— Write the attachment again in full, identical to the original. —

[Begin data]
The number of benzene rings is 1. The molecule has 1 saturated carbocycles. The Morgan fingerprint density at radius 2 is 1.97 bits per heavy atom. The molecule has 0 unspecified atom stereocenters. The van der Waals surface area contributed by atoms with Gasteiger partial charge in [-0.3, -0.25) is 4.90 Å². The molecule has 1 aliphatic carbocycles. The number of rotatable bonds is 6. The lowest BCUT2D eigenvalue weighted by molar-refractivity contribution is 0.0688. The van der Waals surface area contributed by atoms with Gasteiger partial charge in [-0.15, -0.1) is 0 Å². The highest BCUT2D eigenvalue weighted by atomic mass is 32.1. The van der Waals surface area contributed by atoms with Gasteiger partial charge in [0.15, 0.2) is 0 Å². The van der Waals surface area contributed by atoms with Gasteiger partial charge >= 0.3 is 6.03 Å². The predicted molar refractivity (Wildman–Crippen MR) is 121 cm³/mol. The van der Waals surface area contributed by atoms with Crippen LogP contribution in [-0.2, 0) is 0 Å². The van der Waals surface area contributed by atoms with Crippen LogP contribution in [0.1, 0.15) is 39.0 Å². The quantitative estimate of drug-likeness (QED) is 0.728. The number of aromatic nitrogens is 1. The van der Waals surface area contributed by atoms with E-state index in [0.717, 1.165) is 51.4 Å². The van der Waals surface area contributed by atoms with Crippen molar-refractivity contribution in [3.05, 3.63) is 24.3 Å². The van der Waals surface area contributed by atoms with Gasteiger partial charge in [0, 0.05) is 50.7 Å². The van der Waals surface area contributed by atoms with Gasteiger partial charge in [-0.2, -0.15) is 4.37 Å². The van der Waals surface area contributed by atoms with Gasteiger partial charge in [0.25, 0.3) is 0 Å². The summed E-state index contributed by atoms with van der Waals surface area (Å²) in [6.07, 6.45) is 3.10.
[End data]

The number of benzene rings is 1. The molecule has 1 saturated carbocycles. The Morgan fingerprint density at radius 2 is 1.97 bits per heavy atom. The molecule has 0 unspecified atom stereocenters. The van der Waals surface area contributed by atoms with Gasteiger partial charge in [-0.3, -0.25) is 4.90 Å². The molecule has 1 aliphatic carbocycles. The number of rotatable bonds is 6. The lowest BCUT2D eigenvalue weighted by molar-refractivity contribution is 0.0688. The van der Waals surface area contributed by atoms with Gasteiger partial charge in [-0.15, -0.1) is 0 Å². The highest BCUT2D eigenvalue weighted by atomic mass is 32.1. The van der Waals surface area contributed by atoms with Gasteiger partial charge in [0.15, 0.2) is 0 Å². The van der Waals surface area contributed by atoms with Gasteiger partial charge >= 0.3 is 6.03 Å². The predicted molar refractivity (Wildman–Crippen MR) is 121 cm³/mol. The van der Waals surface area contributed by atoms with Crippen LogP contribution in [-0.2, 0) is 0 Å². The van der Waals surface area contributed by atoms with Crippen LogP contribution in [0.1, 0.15) is 39.0 Å². The quantitative estimate of drug-likeness (QED) is 0.728. The number of aromatic nitrogens is 1. The van der Waals surface area contributed by atoms with E-state index in [0.717, 1.165) is 51.4 Å². The van der Waals surface area contributed by atoms with Crippen molar-refractivity contribution in [3.05, 3.63) is 24.3 Å². The van der Waals surface area contributed by atoms with Gasteiger partial charge in [0, 0.05) is 50.7 Å². The van der Waals surface area contributed by atoms with Gasteiger partial charge in [-0.2, -0.15) is 4.37 Å². The van der Waals surface area contributed by atoms with Gasteiger partial charge in [0.25, 0.3) is 0 Å². The summed E-state index contributed by atoms with van der Waals surface area (Å²) in [6.07, 6.45) is 3.10.